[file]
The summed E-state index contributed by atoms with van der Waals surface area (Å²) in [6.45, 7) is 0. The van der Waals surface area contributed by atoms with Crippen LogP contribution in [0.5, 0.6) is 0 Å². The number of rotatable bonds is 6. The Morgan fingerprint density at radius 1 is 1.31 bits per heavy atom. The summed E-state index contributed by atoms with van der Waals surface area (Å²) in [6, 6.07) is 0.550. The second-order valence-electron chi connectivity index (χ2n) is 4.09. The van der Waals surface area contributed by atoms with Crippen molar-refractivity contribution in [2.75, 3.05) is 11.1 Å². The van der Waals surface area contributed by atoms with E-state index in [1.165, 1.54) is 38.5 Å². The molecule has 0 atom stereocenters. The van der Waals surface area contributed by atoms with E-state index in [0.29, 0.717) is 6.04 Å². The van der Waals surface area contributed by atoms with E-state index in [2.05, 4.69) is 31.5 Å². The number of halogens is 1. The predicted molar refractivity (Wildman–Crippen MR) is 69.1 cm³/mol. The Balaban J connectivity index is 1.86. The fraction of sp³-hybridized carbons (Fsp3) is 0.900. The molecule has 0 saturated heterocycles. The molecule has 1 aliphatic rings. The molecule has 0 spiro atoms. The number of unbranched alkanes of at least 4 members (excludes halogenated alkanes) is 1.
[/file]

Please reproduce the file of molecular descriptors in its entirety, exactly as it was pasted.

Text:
The summed E-state index contributed by atoms with van der Waals surface area (Å²) in [6.45, 7) is 0. The van der Waals surface area contributed by atoms with Crippen LogP contribution in [0.5, 0.6) is 0 Å². The number of rotatable bonds is 6. The Morgan fingerprint density at radius 1 is 1.31 bits per heavy atom. The summed E-state index contributed by atoms with van der Waals surface area (Å²) in [6, 6.07) is 0.550. The second-order valence-electron chi connectivity index (χ2n) is 4.09. The van der Waals surface area contributed by atoms with Crippen molar-refractivity contribution in [2.75, 3.05) is 11.1 Å². The van der Waals surface area contributed by atoms with E-state index in [1.165, 1.54) is 38.5 Å². The molecule has 0 atom stereocenters. The van der Waals surface area contributed by atoms with E-state index in [0.29, 0.717) is 6.04 Å². The van der Waals surface area contributed by atoms with E-state index in [2.05, 4.69) is 31.5 Å². The number of halogens is 1. The predicted molar refractivity (Wildman–Crippen MR) is 69.1 cm³/mol. The Balaban J connectivity index is 1.86. The fraction of sp³-hybridized carbons (Fsp3) is 0.900. The molecule has 0 saturated heterocycles. The molecule has 1 aliphatic rings. The molecule has 0 spiro atoms. The number of unbranched alkanes of at least 4 members (excludes halogenated alkanes) is 1.